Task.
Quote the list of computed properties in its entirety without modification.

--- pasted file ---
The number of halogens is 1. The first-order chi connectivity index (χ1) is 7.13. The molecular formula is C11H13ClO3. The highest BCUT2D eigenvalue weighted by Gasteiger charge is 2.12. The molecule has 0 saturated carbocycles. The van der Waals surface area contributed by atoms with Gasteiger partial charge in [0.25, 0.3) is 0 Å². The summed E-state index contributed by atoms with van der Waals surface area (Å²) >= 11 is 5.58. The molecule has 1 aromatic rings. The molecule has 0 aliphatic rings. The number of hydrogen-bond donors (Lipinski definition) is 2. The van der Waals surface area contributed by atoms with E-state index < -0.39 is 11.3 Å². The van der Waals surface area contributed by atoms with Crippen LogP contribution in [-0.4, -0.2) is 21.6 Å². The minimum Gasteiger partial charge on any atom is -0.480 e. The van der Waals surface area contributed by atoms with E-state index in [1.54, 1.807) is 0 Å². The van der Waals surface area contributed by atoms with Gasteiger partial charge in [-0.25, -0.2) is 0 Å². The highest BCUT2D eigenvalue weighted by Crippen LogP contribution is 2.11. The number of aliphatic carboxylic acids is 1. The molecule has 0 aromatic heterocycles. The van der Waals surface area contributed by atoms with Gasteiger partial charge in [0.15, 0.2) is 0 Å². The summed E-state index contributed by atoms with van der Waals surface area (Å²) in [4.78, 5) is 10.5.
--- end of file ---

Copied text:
The number of halogens is 1. The first-order chi connectivity index (χ1) is 7.13. The molecular formula is C11H13ClO3. The highest BCUT2D eigenvalue weighted by Gasteiger charge is 2.12. The molecule has 0 saturated carbocycles. The van der Waals surface area contributed by atoms with Gasteiger partial charge in [0.25, 0.3) is 0 Å². The summed E-state index contributed by atoms with van der Waals surface area (Å²) >= 11 is 5.58. The molecule has 1 aromatic rings. The molecule has 0 aliphatic rings. The number of hydrogen-bond donors (Lipinski definition) is 2. The van der Waals surface area contributed by atoms with E-state index < -0.39 is 11.3 Å². The van der Waals surface area contributed by atoms with Crippen LogP contribution in [-0.4, -0.2) is 21.6 Å². The minimum Gasteiger partial charge on any atom is -0.480 e. The van der Waals surface area contributed by atoms with E-state index in [1.54, 1.807) is 0 Å². The van der Waals surface area contributed by atoms with Gasteiger partial charge in [-0.25, -0.2) is 0 Å². The highest BCUT2D eigenvalue weighted by Crippen LogP contribution is 2.11. The number of aliphatic carboxylic acids is 1. The molecule has 0 aromatic heterocycles. The van der Waals surface area contributed by atoms with Gasteiger partial charge in [0.15, 0.2) is 0 Å². The summed E-state index contributed by atoms with van der Waals surface area (Å²) in [4.78, 5) is 10.5.